Place-Based Advertising: The Next Big Thing in Out-of-Home Media Caddy
The internet hasn’t been kind to traditional advertising. In fact, all but one advertising medium has seen a slow but steady decline since 2008, when digital advertising began to truly chip away at vehicles like television, radio, and print. The one outlier? Out of home advertising.
Sustained Growth in Out-of-Home Advertising
Out of Home (OOH) is a $7.5 billion-dollar industry. It’s the only sector in advertising aside from internet ads that has grown consistently since 2008; forecasters also say it will continue to grow at least over the next five years. In many ways, the same “digital” disruption to traditional ad mediums is totally overhauling the utility and ROI of OOH.
Digital signage now accounts for almost 17% of all billboard revenue, but it’s important to note that billboards aren’t the only revenue-driver in the industry. In fact, “Alternative,” “Transit,” and “Street” out-of-home advertising make up nearly 30% of the overall spending within the sector, and growing. Increasingly, these alternative methods of reaching consumers out of home are highly place-specific, catching consumers out and about while doing certain things or even at the point of sale. This is called place-based advertising, and it’s the future.
The Rise of Place-Based Advertising
Place-based advertising is specialized and targeted. Using data bounced off of mobile phones, WiFi usage, and interactivity, place-based ads serve consumers exactly what they’re looking for when they’re most receptive to see it. It’s a win-win for both advertisers and consumers who love a relevant message!
Digital place-based spending rose over 13.2% last year, led in part by captive ads such as those in movie theaters and restaurants. It’s rising even faster than billboard OOH spending, due in large part to high dwell times and total flexibility on part of marketers.
What’s Working in Place-Based Advertising?
Who’s using this technology, and how? In major metropolitan areas, brands like Coors are linking with WiFi kiosks to direct passers-by with Shazam to see which songs are most often played in that neighborhoods. Mobile ads then direct them to stores nearby where they can buy a Coors Light. Digital tabletop caddies such as Media Caddy’s best-selling Bar Caddy sit directly on restaurant or bar tables, streaming a mix of infotainment, local ads, and national ads to consumers waiting on food or drinks, which in turn results in unheard-of dwell times in front of said ads.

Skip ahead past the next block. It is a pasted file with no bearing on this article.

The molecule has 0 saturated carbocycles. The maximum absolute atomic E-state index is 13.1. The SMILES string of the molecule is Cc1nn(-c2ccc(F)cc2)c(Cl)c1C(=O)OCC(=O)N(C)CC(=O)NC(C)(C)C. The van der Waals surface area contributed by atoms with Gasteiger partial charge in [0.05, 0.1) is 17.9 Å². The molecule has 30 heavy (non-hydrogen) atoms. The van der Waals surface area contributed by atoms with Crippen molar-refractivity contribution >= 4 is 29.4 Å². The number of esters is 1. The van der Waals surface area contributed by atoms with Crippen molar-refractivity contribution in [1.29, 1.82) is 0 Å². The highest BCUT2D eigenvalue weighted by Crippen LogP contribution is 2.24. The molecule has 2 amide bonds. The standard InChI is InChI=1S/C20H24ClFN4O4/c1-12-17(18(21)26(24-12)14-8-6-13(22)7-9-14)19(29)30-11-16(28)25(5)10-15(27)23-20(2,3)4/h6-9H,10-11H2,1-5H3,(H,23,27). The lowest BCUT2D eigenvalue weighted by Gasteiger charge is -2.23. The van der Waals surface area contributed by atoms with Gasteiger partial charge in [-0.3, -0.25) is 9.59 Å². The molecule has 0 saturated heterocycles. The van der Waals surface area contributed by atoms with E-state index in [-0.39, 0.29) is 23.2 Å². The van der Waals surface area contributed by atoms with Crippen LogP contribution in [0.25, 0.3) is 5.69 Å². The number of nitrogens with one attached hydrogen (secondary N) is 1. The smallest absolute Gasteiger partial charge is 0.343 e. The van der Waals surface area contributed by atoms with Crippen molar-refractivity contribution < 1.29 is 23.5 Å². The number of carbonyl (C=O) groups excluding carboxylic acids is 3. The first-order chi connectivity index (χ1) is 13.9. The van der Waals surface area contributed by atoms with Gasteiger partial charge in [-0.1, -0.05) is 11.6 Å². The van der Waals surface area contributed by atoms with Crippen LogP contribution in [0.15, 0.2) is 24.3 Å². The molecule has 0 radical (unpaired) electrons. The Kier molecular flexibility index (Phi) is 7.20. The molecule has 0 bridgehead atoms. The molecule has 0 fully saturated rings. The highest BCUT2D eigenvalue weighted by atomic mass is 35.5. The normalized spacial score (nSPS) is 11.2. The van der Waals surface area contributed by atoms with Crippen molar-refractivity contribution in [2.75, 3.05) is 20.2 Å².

Transit advertising, a subset of place-based advertising, is growing rapidly as Americans flock back to cities and public transportation grows ever more popular. Digital subway ads, bus shelter ads, and “street furniture” (i.e. benches in front of bus stops) are some of the most exciting places showing growth in place-based. Atlanta’s MARTA is testing a series of dynamic transit ads that simultaneously scroll digital text, audio, and mobile messaging, reinforcing messaging for brands and providing a much-needed revenue stream to the transit system. Will it work? With an audience as captive as subway passengers, it’s hard to imagine it won’t.
The Future of Place-Based
For now, utilitarian features of place-based advertising – scannable QR codes, phone charging stations, instantly-redeemable coupons – are what consumers value most in this type of messaging. Brands are playing around with other technological linkups such as photo feeds from traffic cameras, instant weather reports, and Wi-Fi enabled coupons specific to a person’s exactly position within a store. It’s a brave new world out there, and advertisers are finally realizing they have to come to consumers, not the other way around.
Mobile phones will almost certainly be the main driver behind new functionality and tech in the place-based advertising sector. As people dole out more information about themselves via wireless signals, advertisers will find new ways to create content specific to those people. When everything’s digital, messaging has to be current, relevant, and flexible to be noticeable.
Media Caddy has revolutionized the way place-based advertising is seen in restaurants, sports clubs, and bars. From local attorneys to national soft drink brands, its advertisers love the Point-of-Sale contact its caddies give them and customers love the deals, coupons, and engaging content provided, too. It’s hard to say exactly where place-based advertising will be five, ten, or even twenty years down the line but one thing’s for sure: technology like Media Caddy’s will never go out of style.